Starting a new Aquaponics System

BY Leslie Ter Morshuizen

We recently erected a demonstration unit of our Circle of PlentyTM, (CoPTM) a banded, medium-sized aquaponics system designed to fill the niche between the hobby systems (such as `Lappies’) and commercial systems.  The logic being that schools, prisons, villages, retirement complexes and other communities will benefit from having access to a proven system on which they can learn the skills of growing their own fish and vegetables, while also benefiting from the high nutritional value of these aquaponically grown crops.
Starting a new system is always a good time to test theories and to set good habits in place.  Since we erected our 1st commercial aquaponics tunnel in 2012 I have been advising people to follow a specific path when maturing a new system, and the erection of the Circle of PlentyTM provided the perfect opportunity for me to implement and quantify this approach.
I advocate the following sequence of actions as being optimal to get your system to maturity as quickly as possible:
1.      erect and fill the system, then switch on the pumps to tweak the flows per bed, ensure the beds flood & drain correctly, and that the sump handles the variable flows
2.      if temperature control is required switch this on now to obtain the correct water temperature for your crops
3.      next, stock the fish into the tanks and plant the beds with seeds or seedlings
4.      perform the following daily tasks – feed the fish, measure the pH, EC, water temperature, ammonia, nitrite and nitrate
The analysis and management of these readings is important and should proceed as follows:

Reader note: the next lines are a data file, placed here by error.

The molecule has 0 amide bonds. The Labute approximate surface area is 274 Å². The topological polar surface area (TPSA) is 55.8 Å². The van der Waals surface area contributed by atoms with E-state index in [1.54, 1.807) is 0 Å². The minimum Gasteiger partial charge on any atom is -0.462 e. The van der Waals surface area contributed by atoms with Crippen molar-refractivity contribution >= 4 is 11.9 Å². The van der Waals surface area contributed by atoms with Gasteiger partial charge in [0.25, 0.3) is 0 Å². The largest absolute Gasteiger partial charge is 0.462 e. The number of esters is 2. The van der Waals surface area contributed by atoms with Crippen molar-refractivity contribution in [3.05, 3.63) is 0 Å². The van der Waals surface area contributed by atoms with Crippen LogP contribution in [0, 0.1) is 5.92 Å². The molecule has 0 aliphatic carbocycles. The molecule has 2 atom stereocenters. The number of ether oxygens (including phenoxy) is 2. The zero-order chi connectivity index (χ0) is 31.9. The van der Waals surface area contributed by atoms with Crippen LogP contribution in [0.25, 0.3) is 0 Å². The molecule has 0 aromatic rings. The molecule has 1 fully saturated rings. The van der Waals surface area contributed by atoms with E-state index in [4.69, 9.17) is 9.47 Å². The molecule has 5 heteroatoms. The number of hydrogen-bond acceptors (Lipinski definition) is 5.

·        chart the results as this displays patterns that are easily assessed
·        if the ammonia or nitrite concentration reaches 0.5mg/? then add BioPond (1 cap per 5m3) daily
·        if the pH drops to below 6.5 then add adequate potassium carbonate, calcium carbonate or a similar, appropriate buffer to keep the pH close to 6.5
·        if the EC is too low according to the requirements of your crops then add 1? SeaGrow to the sump weekly
The expectation is that the pH will initially remain >7.0 depending on the source water’s chemical characteristics.  This is fine, just wait and as the system matures the pH will drop at some point and it is then that buffering is required.  I do not advocate adding substances to lower the pH.  The chart below displays the pH measured in the Circle of PlentyTM during the 1st 6 weeks of operation, showing clearly the fall of the pH and the impact of addition buffer.  Please note that our source water is extremely pure, so the pH drop happened almost immediately.  In a system using harder source water this effect would be delayed.


Ammonia and nitrite will increase and need to be managed to prevent them attaining toxic levels for the fish, and the addition of BioPond will achieve this.  The chart below shows that there is 0.2mg/? nitrite in my source water (a trout RAS) but no ammonia.  As the fish feed and produce waste within the CoPTM the levels of both ammonia and nitrite rise.  The data is not smoothed for effect, this is real data and the fluctuations are not atypical of what we find in a new system.  The impact of adding BioPond to shorten the bacterial maturation cycle and to prevent the ammonia and nitrite concentrations become toxic can clearly be seen.  Without BioPond, both levels can become toxic and the bacterial colony typically takes around 3-4 months to mature, here it took 6 weeks.
The data presented above demonstrate the results obtained when starting up a new aquaponics system, and monitoring and managing the water quality.  It shows clearly that fishless cycling is unnecessary, enabling us to get to full production ASAP.  We ate the 1st crops out of this system last night, 6 weeks after completion of construction!  Not too shabby for mid-winter.
For those interested in the Circle of PlentyTM please email me for additional information.  The test kits, buffer and BioPond are all available on our online store.

 June 09, 2018
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